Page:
Saturday, August 4, 2012

Everyone's A Zinester Today!

When I first started researching zines in the 1990s, one of the questions I would ask zine publishers was "What would happen if everyone did a zine in the future?"  I got some thoughtful answers along with some amusing ones ("Xerox stocks would rise" and "There would be no more forests"). 

I thought about that question recently and realized that with the ease of epublishing, even something as simple as a post on Facebook, pretty much everyone does do a zine now.  In the past, one's desire to communicate had to be pretty strong to put up with the hassles of photocopying, stapling, and mailing a zine.  Now, computer technology makes it so easy to publish that almost everyone does so, though they may not be thinking of it as such.  How else can we explain someone sharing with us what they had for lunch on Twitter, or telling us on Facebook that Amishmade pepperoni bread isn't quite as good as Italianmade pepperoni bread, or complaining on a blog that the Dylan Dog movie would have been better if they had actually written a script for it?  Those are all things that we might have shared with friends in the past, but it's unlikely that we would have had such strong feelings about them that we would have published them in print.  Today, no one seems to hold back much before clicking the post or publish button.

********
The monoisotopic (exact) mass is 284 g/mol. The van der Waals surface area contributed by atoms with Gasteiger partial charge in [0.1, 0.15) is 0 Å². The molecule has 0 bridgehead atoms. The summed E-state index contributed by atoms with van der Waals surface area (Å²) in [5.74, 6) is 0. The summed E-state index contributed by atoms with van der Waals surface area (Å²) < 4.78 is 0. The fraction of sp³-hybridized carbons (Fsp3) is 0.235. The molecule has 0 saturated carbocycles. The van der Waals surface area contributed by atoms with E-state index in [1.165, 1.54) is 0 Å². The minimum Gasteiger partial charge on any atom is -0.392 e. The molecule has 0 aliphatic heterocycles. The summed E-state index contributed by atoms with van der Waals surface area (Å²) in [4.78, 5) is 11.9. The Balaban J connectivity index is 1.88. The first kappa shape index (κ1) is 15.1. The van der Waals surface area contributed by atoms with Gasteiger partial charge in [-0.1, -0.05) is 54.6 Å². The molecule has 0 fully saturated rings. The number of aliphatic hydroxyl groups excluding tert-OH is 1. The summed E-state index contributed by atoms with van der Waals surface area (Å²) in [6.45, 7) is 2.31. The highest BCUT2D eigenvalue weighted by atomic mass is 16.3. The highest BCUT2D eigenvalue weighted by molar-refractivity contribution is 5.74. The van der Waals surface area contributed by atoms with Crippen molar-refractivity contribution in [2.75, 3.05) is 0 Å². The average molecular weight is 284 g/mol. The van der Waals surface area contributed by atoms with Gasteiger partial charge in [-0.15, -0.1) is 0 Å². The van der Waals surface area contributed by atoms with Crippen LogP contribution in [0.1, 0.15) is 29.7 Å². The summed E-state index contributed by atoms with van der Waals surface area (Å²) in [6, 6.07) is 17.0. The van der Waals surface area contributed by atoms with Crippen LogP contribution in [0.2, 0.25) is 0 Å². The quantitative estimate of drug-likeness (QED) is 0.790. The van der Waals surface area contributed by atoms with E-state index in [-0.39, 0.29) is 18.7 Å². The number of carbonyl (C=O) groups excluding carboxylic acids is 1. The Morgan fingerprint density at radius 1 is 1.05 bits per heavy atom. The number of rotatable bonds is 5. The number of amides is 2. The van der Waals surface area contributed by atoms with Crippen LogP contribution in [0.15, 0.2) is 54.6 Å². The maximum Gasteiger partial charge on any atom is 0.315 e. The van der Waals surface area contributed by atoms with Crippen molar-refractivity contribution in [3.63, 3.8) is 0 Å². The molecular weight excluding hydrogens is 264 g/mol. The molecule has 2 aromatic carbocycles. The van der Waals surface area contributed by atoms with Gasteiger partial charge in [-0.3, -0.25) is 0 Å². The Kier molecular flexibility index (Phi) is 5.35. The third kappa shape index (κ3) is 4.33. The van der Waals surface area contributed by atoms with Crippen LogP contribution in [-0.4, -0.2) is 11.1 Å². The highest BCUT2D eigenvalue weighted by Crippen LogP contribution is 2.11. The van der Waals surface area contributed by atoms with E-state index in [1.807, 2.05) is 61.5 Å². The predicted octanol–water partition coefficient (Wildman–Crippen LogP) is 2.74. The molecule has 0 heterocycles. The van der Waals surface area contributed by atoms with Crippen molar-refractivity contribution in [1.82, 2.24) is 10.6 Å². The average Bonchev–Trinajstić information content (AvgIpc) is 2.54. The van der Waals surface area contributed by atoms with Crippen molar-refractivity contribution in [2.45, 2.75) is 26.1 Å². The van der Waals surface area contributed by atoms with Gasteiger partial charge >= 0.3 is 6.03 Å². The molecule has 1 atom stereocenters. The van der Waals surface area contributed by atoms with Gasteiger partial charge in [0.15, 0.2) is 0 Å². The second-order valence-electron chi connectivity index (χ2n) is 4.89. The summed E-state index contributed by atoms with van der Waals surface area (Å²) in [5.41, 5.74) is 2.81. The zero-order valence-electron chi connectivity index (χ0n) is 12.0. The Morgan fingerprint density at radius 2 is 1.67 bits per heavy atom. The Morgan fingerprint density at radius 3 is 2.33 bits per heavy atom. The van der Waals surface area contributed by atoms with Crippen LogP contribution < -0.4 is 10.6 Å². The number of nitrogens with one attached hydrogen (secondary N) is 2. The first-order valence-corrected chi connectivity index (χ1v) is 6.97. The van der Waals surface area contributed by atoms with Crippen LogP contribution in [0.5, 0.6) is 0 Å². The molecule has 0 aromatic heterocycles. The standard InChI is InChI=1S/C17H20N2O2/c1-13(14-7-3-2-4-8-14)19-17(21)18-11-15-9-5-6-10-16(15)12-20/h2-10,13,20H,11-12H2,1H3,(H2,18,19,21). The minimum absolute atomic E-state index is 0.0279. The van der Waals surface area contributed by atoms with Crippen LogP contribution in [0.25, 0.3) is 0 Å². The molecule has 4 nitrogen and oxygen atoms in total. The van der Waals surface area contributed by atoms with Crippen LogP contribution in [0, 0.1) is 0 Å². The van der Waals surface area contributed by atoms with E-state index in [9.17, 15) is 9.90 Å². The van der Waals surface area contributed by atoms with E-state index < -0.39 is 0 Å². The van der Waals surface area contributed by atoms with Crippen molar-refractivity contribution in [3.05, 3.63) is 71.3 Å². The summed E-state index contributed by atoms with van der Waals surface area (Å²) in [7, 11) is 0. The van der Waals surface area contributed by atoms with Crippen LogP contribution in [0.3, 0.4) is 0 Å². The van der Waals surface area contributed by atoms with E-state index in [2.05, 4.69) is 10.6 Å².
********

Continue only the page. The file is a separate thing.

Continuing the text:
Some people might complain that we live in a world of too much information, but if you have a twinge of Freudian thought in you or if you love freedom of speech, then all this babble can only be regarded as fairly healthy for both individuals and society.  Talking is therapeutic, after all.  And, in a democracy, the best way to figure out the right things to do is to argue about them.  There certainly is little repression out there anymore.  And, despite the news splash mass shootings and other violent crimes make, we actually live in a less violent world, according to Steven Pinker in The Better Angels of Our Nature: Why Violence Has Declined.  Maybe people are working out their emotions in a healthier way online.  As a result, on the Internet these days, we all seem to bob around a bit in everyone's consciousness, and that's probably a good thing.

On the other hand, with so many people talking at once, is anyone listening?

Maybe those who really want to have what they say stand out might end up turning to the zine again.

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